Thursday, March 07, 2019

Pohjankävijäin merkintöjä / Northern Travelogues

The Crying Chukchi. Walrus carving, a crying human figure. A human figure, carved from walrus ivory, sitting with knees bent in front of him, elbows on his knees and hands on his face. The carving is the work of Maritime Chukchi Tshuuta of Dezhnevo village on the East Cape. Suomen kansallismuseo / Yleisetnografiset kokoelmat / Antellin kokoelmat. 6,90 x 3 cm. VK5794:1-35. Photo: Museovirasto / JL-Kuvastudio / Erik Lindroth.

Pohjankävijäin merkintöjä / Northern Travelogue. Photo: Tampere Film Festival.

Tampere Film Festival (TFF) / National Competition 3
7.3. THU/TO 11:00 | PLEVNA 5 |
Kira Jääskeläinen | Finland 2018 | Documentary | 58 min

TFF: "In 1917 Finnish explorer Sakari Pälsi travelled to north-eastern Siberia carrying a cinematograph and 13,000 feet of film with him. The journey birthed a unique documentary film and a travelogue. A hundred years later director Kira Jääskeläinen returns to the Bering strait in Pälsi’s footsteps. By combining old and new film footage, Pälsi’s notes and the stories of the local indigenous peoples, the film tells the story of the Chukchi and Siberian Eskimos from the days gone by till today."

"Vuonna 1917 suomalainen tutkimusmatkailija Sakari Pälsi matkusti Koillis-Siperiaan mukanaan kinematografi ja lähes 4 000 metriä filminauhaa. Matkan aikana syntyi ainutlaatuinen dokumenttielokuva ja matkakuvaus. Sata vuotta myöhemmin ohjaaja Kira Jääskeläinen palaa Pälsin jalanjäljissä Beringinsalmelle. Elokuva on yhdistelmä vanhaa ja uutta kuvamateriaalia, Pälsin muistiinpanoja ja paikallisten alkuperäisväestöjen tarinoita, ja se kuvaa tšuktšien ja Siperian eskimoiden elämää menneistä ajoista tähän päivään." (TFF)

AA: Three years before Nanook of the North, the archaeologist Dr. Sakari Pälsi, an expert of the stone age, made a wonderful ethnographic film called Arktisia matkakuvia / Travelling in the Arctic (FI 1917–1919). The film has been preserved by The Finnish Film Archive / National Audiovisual Institute. This year we are celebrating the centenary of this milestone of the genre.

For a long time already motion picture cameras had belonged to the standard equipment of scientific expeditions, and there was nothing unusual in Pälsi's decision to make a film. Pälsi's distinction was in his approach. He distanced himself from the already popular and superficial genre of the travelogue. Pälsi's focus was not in exotic attractions. Instead, he was seeking a genuine connection with the people he studied and was impressed with the Chukchi and Eskimo way of life.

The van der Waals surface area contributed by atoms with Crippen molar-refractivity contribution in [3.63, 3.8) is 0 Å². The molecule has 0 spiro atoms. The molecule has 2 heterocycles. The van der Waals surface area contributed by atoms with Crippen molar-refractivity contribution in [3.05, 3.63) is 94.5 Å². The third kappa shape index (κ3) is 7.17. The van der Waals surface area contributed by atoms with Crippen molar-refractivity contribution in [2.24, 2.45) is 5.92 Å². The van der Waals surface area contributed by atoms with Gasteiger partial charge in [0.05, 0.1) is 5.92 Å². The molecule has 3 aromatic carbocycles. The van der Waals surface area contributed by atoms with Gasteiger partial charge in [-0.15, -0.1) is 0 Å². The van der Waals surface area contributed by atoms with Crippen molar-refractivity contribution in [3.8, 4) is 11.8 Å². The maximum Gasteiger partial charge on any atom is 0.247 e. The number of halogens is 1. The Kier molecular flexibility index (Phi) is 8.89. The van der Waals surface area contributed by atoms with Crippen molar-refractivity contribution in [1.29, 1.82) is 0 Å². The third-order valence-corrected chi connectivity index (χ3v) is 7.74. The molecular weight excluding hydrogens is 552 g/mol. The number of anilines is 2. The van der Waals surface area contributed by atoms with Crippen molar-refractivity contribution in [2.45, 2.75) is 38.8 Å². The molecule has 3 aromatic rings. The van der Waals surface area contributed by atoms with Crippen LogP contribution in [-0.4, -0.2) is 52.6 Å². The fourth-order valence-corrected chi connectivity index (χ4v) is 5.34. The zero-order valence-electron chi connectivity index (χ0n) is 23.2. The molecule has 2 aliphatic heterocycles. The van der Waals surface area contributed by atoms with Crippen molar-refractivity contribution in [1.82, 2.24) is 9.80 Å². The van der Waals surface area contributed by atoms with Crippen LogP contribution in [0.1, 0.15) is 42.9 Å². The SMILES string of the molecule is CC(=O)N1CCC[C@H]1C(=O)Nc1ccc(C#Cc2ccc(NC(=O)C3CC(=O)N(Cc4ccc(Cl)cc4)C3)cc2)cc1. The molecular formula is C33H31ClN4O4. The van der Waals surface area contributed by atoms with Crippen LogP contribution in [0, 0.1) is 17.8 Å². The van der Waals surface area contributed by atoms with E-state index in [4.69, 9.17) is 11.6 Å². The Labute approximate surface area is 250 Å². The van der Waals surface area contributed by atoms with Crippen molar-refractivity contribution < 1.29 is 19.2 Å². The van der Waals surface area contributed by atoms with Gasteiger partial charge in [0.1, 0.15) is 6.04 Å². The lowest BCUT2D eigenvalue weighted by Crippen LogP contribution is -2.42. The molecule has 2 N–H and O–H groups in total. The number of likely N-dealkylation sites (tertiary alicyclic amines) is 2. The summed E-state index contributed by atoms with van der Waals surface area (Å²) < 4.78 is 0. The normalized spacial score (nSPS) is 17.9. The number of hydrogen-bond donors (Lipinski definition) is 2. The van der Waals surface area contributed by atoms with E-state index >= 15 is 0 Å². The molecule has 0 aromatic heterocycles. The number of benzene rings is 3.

The Chukchi are an indigenous people living in Northeast Siberia along the Bering Strait and the Chukchi Sea. Kira Jääskeläinen has already made a documentary film on Chukotka called Tagikaks (2012). In Northern Travelogues she returns to the Bering Strait and stages a time odyssey for the people she meets, arranging several screenings of Pälsi's film. We even visit a children's screening of Travelling in the Arctic. The past comes alive in the present.

A key image is a statue given to Pälsi by his friends, The Crying Chukchi. A stark and eloquent symbol of the fate of the Chukchi people, the closest relatives of the First Americans.

The Fall of the Wall in 1989–1991 took place also in the Bering Sea. In Uelen, Kira Jääskeläinen explores the saga of Teneskin, King of Uelen, who lived seven generations ago. His ancestors are also spread widely all over California, and relatives are now able to meet each other again after the Fall of the Ice Wall. A special word for these meetings, pagantikuk, means "crossing the strait".

There is a focus on art in Kira Jääskeläinen's meta-documentary. A wooden amulet carved in archaic fashion is the family protector. The Chukchi are sophisticated artists carving and painting objects from walrus teeth and whale bones. We visit a center of walrus bone art. Another current of Chukchi art is the extremely reduced and stark approach seen in The Crying Chukchi and the wooden family amulet.

During the Soviet era even Communist characters appeared in art objects fashioned in the traditional way. The Soviet era was calamitous for the language and culture of indigenous peoples. Russian language became dominant, and Chukchis were reduced to a minority in their own land. In three ways Soviet era was beneficial: in general culture, medicine and education. Life expectancy grew, and infant mortality sank.

Northern Travelogues is a beautiful and profound documentary exploration about cultural memory and identity. It is a time bridge over a century of epochal change in the land of an ancient people.

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